While Harvest Jazz and Blues draws in 15,000 music lovers annually, Chairperson of Harvest Jazz Mike Comeau says it is not just returning hardcore fans they want to attend.
“I went in my twenties, it wasn’t about Harvest – it was about David Wilcox,” said Comeau. “He was a Canadian blues-rocker I had seen before in bars and I wanted to see him. I feel like a lot of patrons come in that way.”
But this is why the larger festival of Harvest isn’t promoted too intensely during Welcome Week or during orientation on campuses, according to Comeau.
While Comeau wants students to attend, he knows the best way to pitch, the festival to students is with the individual acts.
He says Harvest is not about increasing the numbers of concertgoers by the busload; that would take away from the festivals more intimate and personal vibe at venues, it’s about drawing in individuals with smaller venues.
There is also an important balance between young and old.
“We want to try and grow it organically. Even if we had the physical space to do it we don’t want to have a concert with ten thousand people in it, said Comeau. “People come from all over [to see Harvest] because the crowds are so small.”
Comeau says although the festival grows each year, there is an unspoken rule among Harvest-goers, a certain fellowship between new and old fans.
“There is a completely different vibe than there is during the rest of the year – people who wouldn’t normally talk to each other are talking and Harvest is a great equalizer.”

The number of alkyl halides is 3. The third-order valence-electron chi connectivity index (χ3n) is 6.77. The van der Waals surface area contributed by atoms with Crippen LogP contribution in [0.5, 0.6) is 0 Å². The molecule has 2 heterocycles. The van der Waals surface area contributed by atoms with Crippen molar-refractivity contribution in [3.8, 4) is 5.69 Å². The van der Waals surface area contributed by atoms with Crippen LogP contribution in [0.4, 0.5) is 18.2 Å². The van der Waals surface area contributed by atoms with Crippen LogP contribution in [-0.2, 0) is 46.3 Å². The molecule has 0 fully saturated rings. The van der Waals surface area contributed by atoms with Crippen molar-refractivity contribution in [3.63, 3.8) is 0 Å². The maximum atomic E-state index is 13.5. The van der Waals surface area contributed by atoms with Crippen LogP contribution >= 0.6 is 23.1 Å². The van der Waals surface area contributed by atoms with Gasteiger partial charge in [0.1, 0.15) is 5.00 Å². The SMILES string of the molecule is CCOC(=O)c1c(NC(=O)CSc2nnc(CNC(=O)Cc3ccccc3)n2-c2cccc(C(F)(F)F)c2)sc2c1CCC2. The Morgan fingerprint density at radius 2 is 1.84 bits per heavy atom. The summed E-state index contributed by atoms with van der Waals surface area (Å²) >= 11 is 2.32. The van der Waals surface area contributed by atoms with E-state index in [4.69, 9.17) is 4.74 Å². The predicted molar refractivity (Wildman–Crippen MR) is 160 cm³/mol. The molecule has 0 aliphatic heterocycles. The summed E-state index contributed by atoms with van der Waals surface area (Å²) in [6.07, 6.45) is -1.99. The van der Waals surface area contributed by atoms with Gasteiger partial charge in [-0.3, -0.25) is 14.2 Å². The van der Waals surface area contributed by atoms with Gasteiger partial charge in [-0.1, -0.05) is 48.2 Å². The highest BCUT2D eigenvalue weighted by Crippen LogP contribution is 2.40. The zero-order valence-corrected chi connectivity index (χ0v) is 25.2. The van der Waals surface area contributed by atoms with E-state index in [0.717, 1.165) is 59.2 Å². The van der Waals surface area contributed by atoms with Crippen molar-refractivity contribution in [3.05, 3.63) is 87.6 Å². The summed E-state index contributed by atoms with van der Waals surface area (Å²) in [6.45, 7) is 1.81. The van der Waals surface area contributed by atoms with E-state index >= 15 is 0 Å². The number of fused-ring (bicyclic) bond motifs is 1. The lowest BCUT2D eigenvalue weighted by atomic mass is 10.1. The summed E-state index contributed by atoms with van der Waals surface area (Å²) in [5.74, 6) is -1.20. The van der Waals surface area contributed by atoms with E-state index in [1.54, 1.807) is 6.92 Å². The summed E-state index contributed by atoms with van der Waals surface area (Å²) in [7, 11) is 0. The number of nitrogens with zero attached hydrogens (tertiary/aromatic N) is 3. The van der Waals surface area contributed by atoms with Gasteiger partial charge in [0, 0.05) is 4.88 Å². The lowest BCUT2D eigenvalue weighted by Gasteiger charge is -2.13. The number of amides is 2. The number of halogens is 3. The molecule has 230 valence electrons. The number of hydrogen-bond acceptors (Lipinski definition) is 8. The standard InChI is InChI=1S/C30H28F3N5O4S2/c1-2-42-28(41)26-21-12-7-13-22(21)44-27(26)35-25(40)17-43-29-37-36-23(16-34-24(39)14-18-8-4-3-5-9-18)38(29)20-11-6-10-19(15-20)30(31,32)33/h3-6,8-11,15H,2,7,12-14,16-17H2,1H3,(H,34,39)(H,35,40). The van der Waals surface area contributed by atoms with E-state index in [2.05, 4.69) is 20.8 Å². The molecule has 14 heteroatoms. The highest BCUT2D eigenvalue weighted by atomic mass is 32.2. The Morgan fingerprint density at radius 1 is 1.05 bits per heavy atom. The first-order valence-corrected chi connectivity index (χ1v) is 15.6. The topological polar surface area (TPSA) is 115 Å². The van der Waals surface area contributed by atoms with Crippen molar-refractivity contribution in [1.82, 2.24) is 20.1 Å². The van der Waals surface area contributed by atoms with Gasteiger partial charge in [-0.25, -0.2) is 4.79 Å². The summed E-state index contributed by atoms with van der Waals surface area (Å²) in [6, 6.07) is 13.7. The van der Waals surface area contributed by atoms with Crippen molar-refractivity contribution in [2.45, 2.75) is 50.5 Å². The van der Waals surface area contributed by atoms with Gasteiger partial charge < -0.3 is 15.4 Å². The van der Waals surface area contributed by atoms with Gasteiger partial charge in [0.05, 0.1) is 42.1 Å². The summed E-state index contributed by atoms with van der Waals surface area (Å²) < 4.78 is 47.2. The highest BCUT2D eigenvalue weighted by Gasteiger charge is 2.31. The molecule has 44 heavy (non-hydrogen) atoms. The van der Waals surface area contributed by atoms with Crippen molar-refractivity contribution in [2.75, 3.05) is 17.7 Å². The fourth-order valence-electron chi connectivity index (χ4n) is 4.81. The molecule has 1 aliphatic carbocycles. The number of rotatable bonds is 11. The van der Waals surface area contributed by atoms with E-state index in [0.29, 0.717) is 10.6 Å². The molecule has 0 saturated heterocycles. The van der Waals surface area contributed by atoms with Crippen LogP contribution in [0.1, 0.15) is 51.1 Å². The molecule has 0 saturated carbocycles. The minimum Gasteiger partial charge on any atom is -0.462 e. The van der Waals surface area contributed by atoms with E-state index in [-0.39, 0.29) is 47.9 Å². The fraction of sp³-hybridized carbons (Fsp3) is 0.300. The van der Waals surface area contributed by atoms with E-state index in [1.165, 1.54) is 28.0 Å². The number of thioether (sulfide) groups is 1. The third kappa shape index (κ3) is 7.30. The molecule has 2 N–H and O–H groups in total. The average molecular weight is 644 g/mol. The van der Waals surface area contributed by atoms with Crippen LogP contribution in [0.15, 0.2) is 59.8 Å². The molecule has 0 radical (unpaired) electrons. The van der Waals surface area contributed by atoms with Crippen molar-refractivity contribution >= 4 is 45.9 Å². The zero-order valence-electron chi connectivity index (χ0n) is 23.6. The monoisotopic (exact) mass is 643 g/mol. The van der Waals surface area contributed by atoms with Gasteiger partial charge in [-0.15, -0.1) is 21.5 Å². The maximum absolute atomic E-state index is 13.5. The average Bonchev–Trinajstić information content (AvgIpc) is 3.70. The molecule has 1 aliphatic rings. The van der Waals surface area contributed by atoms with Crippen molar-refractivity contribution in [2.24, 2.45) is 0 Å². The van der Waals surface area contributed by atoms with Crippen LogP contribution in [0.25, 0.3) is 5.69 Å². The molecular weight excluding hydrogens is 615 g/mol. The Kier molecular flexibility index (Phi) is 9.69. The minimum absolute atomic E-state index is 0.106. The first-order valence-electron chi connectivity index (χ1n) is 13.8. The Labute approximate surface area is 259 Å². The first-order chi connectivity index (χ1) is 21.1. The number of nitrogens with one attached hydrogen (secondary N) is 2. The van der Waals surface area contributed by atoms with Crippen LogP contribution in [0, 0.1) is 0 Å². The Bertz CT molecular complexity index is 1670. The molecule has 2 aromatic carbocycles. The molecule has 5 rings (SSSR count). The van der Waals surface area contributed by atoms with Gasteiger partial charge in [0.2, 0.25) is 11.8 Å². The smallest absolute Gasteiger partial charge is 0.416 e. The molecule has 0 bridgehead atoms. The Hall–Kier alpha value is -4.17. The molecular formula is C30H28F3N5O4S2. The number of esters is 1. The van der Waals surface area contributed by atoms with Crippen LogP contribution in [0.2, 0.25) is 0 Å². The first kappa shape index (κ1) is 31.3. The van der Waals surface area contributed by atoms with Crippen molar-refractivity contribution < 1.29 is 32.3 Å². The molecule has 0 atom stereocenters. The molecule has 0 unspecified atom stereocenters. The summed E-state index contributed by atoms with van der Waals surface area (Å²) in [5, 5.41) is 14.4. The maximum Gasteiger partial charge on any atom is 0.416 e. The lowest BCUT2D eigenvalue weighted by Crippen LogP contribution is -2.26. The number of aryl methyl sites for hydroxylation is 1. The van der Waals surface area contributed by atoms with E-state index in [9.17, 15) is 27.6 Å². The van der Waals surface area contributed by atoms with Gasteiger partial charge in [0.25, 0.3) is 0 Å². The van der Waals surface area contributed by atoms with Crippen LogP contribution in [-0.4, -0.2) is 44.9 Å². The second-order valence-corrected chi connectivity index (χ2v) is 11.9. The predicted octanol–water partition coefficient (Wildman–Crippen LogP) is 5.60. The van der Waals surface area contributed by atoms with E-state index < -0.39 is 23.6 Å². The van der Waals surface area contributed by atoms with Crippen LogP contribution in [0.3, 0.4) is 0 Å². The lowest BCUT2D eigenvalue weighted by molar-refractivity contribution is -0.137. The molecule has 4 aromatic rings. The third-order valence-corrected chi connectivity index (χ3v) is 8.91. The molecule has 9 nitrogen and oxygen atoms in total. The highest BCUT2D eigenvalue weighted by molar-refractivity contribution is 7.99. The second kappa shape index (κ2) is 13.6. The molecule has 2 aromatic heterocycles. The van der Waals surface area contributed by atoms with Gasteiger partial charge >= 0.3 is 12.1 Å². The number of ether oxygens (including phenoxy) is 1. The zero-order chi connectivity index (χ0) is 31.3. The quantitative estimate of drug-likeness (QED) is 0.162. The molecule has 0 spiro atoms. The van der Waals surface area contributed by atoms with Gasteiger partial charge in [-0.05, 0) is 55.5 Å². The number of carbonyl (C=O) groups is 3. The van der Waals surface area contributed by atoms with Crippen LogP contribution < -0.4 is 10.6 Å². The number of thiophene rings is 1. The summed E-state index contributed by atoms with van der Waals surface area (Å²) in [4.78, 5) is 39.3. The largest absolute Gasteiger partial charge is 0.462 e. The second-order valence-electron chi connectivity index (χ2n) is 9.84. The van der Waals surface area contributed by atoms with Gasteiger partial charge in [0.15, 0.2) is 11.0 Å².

The unifying factor of Harvest isn’t just for young and old, it’s about bringing together music-lovers of all genres.
Comeau says jazz and blues are indeed the foundation of the festival’s genre, but it always comes back to bringing the community together.
For Harvest organizers, it’s about creating a scene or an event that gets people talking and networking.
The point of Harvest comes down to that simple conversation about a mind-blowing show for one person that could be the catalyst for getting someone else to go to something completely foreign to them the next day, according to Comeau.
“We almost had a marching band from New Orleans come in. It’s a conscious choice not to go all over the place music-wise but to go as far and wide as those genres of blues and jazz will take us to get the people in on the party.”
If you are a first-timer, Comeau proposes nothing else but to wander downtown on a Friday or Saturday night. He says it’s a good way for people to find out just how and why Harvest is important on so many levels.
“Fredericton comes alive during Harvest in a way that it does not for 51 weeks of the year,” said Comeau. “The passion is around and that has an effect on people.”
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